In France, after the defeat at Sedan and the loss of Alsace-Lorraine, the reborn and still-fragile Republic needed a coup to mark the centenary of the 1789 Revolution. The project to build a tower over 1,000 feet high for the 1889 Universal Exhibition was finally adopted in 1883.

The Eiffel project

For this 1889 project, adopted in 1883, two Eiffel engineers, Émile Nouguier and Maurice Koechlin, came up with the idea of a metal tower. Among their sources of inspiration was the Galleria Vittorio Emanuele II in Milan. Their sketch, completed on June 6, 1884, was embellished by the collaboration of architect Stephen Sauvestre, who refined and decorated the building.

Initially reluctant, Gustave Eiffel accepted the idea of his collaborators (Maurice Koechlin), buying back the patent registered on September 18, 1884. Now he had to sell his tower. Under the above label, he first proposed it to the mayor of Barcelona - soon to host another world's fair - who refused, deeming the project "unrealistic and, above all, far too expensive". To avoid another failure, the entrepreneur realized that he had to make his project credible not only in the eyes of the mayors, but also in the eyes of public opinion. So he spent a fortune on press articles, advertising and public relations (notably with Édouard Lockroy, Minister of Commerce and general commissioner of the exhibition).

On May 1, 1886, Eiffel's project won unanimous approval (after "adapting" the specifications in favor of Eiffel's project) and won out over all other candidates. In fact, the selection committee was divided, which delayed the signing of the contract and penalized competing projects that were less "astute" than Eiffel's. The agreement with the government, dated January 8 1887, specifies the financing and the location, on the banks of the Seine - in line with the Pont d'Iéna - in other words, in the center of the capital.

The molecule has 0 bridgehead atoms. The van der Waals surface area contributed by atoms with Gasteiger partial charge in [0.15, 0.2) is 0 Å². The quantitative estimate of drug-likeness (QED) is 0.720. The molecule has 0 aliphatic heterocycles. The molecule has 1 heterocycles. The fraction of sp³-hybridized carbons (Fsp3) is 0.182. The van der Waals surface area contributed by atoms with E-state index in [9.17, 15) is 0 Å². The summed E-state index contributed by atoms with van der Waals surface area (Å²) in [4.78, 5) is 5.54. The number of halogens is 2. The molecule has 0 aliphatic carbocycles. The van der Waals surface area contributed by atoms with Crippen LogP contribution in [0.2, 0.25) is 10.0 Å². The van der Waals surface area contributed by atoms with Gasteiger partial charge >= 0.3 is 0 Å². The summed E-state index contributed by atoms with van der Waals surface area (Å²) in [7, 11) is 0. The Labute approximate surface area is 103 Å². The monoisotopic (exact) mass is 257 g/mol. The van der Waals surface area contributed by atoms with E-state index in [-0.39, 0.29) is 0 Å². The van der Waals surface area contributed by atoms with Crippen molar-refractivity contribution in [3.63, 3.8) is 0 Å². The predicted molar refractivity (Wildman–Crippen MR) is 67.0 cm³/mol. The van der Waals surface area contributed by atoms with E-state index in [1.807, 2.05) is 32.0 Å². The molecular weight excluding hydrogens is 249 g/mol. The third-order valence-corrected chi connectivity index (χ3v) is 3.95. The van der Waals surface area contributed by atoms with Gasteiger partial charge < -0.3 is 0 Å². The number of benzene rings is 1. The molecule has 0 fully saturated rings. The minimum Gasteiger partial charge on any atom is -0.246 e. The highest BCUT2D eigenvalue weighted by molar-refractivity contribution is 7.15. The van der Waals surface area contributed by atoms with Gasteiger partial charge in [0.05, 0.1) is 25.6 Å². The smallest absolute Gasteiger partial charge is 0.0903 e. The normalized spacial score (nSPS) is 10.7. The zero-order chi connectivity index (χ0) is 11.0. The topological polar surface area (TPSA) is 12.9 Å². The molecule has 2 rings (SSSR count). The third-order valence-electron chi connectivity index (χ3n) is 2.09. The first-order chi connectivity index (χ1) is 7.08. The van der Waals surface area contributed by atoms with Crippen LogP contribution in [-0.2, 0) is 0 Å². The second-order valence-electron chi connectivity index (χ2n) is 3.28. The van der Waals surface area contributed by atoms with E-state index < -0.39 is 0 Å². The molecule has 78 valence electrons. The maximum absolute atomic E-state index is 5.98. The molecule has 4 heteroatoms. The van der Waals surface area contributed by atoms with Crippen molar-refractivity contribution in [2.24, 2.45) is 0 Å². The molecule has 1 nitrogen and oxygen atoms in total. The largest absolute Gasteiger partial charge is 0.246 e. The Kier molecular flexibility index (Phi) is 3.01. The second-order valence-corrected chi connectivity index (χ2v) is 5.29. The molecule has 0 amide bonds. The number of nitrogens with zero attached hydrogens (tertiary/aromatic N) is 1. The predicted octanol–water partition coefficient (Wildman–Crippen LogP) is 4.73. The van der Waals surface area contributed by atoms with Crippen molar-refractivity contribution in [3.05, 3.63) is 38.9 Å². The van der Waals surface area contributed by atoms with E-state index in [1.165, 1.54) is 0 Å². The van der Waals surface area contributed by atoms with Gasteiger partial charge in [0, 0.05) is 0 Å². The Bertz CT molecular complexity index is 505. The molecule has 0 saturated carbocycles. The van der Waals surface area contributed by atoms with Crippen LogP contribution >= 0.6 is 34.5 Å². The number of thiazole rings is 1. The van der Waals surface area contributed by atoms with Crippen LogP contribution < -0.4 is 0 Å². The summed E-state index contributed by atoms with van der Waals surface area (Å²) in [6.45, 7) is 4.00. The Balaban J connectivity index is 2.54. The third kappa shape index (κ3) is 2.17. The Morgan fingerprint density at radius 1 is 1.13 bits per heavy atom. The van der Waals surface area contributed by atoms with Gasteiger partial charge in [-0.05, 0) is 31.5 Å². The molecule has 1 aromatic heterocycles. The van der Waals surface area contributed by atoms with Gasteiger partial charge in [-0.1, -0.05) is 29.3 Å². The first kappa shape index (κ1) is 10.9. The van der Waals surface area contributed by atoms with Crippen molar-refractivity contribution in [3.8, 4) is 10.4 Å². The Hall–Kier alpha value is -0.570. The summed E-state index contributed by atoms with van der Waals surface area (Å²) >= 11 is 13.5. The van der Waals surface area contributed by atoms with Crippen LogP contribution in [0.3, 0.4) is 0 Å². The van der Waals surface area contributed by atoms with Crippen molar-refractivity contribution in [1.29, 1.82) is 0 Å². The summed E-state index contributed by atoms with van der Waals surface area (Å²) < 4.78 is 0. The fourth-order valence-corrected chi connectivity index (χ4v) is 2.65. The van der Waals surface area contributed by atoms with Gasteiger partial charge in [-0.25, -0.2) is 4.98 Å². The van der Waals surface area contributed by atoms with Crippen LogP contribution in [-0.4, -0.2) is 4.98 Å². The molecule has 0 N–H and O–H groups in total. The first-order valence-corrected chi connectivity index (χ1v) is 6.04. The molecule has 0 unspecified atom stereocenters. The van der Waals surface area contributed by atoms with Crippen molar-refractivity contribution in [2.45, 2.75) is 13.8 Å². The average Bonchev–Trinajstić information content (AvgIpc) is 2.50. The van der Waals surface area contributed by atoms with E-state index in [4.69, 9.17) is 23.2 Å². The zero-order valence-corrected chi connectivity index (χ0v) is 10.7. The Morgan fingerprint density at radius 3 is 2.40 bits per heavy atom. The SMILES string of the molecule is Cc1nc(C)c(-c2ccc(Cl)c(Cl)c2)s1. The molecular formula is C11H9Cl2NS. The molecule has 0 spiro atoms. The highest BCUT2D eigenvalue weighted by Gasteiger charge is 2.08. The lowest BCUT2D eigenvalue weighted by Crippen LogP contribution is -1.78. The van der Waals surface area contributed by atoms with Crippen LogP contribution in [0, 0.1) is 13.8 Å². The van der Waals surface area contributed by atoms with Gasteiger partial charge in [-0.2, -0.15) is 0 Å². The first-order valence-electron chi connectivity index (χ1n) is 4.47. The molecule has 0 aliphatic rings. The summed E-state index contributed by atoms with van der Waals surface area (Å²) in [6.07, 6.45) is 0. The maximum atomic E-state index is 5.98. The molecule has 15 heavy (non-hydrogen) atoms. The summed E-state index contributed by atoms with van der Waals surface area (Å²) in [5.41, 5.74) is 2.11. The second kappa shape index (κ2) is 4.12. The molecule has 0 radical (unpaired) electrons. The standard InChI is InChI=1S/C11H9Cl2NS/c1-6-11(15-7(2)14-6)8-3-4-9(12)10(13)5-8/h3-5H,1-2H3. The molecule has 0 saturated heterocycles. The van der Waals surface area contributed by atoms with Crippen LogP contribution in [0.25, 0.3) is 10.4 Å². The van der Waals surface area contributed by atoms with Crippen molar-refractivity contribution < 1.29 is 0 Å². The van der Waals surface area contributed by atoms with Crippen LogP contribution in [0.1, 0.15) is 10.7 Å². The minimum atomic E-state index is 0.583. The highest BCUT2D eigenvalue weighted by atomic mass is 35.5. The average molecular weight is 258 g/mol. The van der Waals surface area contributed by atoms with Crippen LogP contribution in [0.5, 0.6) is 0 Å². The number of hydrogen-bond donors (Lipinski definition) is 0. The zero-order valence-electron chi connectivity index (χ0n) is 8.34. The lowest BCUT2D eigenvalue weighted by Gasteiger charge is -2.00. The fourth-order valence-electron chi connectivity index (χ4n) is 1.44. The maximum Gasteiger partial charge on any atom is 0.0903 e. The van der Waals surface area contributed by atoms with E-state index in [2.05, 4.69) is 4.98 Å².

The final construction contract awarded to Mr. Eiffel

It's a contract of just 12 pages, signed on January 8, 1887.
"On January 8, 1887, Messrs Lockroy, Minister, General Commissioner of the Exhibition, Poubelle, Prefect of the Seine, duly authorized by the City Council, and Eiffel, the bidder, signed an agreement under which the latter definitively undertook to build the 300-meter Tower and to put it into operation at the opening of the 1889 Exhibition.
Mr. Eiffel remained under the control of the Exhibition engineers and the Special Commission set up on May 12, 1886. He received :
1. A subsidy of 1,500,000 francs, to be paid in three instalments, with the final instalment due on acceptance of the work;
2. Authorization to operate the Tower for the duration of the Exhibition, both in terms of public climbing and the installation of restaurants, cafés or similar establishments, on the twofold condition that the price of climbing would be limited, on ordinary days, to 5 francs for the top and 2 francs for the second floor, and on Sundays and public holidays, to 2 francs for the top and 1 franc for the second floor, and that concessions for cafés, restaurants, etc., would be approved by the Minister;